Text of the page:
Angels could invest €85m in Irish start-ups after ‘record-breaking year’
More than 260 enterprises poised to benefit by 2022, Halo Business Angel Network says
Growing interest: minuscule returns elsewhere are increasing the appeal of seed funding, according to HBAN. Photograph: Anthony Bradshaw/Getty
Angel investors could plough €85 million into Irish startups over the next five years, benefiting more than 260 enterprises, according to HBAN, the all-island Halo Business Angel Network.
The investment would mark a 79 per cent increase over the preceding half-decade, when almost €48 million was invested in 244 companies. The organisation also said it expected to see an additional €145 million in matching funds from public, private and international funders.
The prediction comes after what the organisation said was a record-breaking year for business-angel investment in Ireland, as 50 companies shared €13.6 million in angel funding, with a further €20.5 million from other public and private funds.
Among the industries expected to benefit are ICT, enterprise software, medtech, food and beverages, fintech and agritech.
“These forecasts are based on the growth we have seen in angel investment over the past five years. They clearly demonstrate a very strong and growing appetite for investing in start-up companies. In an international environment where low-risk investment receives minuscule or even negative returns there is an increasing interest in balancing investment portfolios with higher-risk seed investments,” John Phelan, national director of HBAN, said.
“What we have seen recently is that the number of businesses receiving investment isn’t changing dramatically, but the amount of capital that angels are injecting into those businesses is increasing considerably. This reflects the quality of company that angels are presented with through HBAN. We only introduce angels to companies that we are confident are investor ready and have the potential to scale.”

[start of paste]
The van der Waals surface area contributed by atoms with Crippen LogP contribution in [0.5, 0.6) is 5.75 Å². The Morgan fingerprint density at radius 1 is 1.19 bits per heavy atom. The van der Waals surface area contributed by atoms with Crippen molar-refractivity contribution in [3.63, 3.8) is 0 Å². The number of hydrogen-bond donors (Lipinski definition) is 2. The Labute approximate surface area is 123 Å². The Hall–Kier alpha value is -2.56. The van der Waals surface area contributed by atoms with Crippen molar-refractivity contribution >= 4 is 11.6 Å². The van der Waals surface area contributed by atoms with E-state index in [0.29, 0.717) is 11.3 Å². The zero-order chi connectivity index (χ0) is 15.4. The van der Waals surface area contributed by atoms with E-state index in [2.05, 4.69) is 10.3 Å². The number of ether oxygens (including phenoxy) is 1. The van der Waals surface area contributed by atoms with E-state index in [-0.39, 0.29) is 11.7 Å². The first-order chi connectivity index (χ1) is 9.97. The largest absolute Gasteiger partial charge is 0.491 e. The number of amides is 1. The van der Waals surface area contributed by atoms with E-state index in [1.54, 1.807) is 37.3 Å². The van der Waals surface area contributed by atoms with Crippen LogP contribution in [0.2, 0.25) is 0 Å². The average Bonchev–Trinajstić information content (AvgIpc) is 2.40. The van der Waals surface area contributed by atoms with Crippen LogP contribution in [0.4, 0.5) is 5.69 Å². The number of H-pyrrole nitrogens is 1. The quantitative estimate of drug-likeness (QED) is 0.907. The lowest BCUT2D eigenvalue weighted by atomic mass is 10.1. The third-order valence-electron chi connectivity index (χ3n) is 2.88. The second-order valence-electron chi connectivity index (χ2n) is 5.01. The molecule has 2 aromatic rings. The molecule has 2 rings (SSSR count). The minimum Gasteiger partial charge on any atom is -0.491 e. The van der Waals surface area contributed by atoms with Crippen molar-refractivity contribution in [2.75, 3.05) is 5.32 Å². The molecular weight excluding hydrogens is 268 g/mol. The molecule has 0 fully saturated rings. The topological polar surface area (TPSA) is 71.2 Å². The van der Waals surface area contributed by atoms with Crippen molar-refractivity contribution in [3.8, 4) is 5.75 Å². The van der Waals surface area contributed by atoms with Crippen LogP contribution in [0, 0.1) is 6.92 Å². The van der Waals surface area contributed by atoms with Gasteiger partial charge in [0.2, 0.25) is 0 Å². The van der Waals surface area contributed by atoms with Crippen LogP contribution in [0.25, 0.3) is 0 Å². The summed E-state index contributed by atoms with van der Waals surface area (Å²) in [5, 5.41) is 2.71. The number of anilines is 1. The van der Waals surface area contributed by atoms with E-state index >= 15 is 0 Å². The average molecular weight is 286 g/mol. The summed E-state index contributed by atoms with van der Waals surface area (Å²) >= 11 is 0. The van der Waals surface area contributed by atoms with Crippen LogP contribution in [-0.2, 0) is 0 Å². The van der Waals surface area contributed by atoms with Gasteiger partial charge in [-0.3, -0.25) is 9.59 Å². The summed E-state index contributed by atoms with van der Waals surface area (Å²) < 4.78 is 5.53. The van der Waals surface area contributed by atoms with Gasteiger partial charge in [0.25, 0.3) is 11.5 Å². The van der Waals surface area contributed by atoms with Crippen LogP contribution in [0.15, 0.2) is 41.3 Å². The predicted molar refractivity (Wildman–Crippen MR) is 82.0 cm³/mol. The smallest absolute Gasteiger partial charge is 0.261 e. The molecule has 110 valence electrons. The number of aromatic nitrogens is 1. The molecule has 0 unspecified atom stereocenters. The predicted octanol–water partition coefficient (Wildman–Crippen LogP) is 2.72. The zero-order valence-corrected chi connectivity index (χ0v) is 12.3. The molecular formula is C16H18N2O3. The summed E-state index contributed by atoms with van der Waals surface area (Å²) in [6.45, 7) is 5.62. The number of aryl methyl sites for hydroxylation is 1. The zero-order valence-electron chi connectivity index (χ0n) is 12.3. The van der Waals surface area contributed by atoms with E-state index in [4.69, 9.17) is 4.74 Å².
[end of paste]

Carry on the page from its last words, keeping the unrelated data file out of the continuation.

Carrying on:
About two-thirds of the value of investments comes from 10 per cent of Irish angel investors – an overwhelmingly male-dominated sector, according to HBAN. Three-quarters of investors are members of syndicates, and 80 per cent have started at least one business of their own; almost a third have started three or more businesses.
HBAN is a joint initiative of InterTradeIreland and Enterprise Ireland set up to promote business-angel investment on the island of Ireland.
“In HBAN we are actively seeking to increase the number of business angels who take a broader portfolio approach to investing. This is proven to increase the chances of positive overall returns and thus increases the appetite for return investing,’ Mr Phelan said. “Business angels are increasingly important to the start-up economy. Institutional investors, such as venture capitalists, can create a funding gap because they are reluctant to commit funds to very early-stage businesses. Business angels bridge that gap while also bringing their own expertise and knowledge to the table, providing start-ups with the best supports possible to make their business a success.”
The research was carried out for HBAN by SQW in 2016.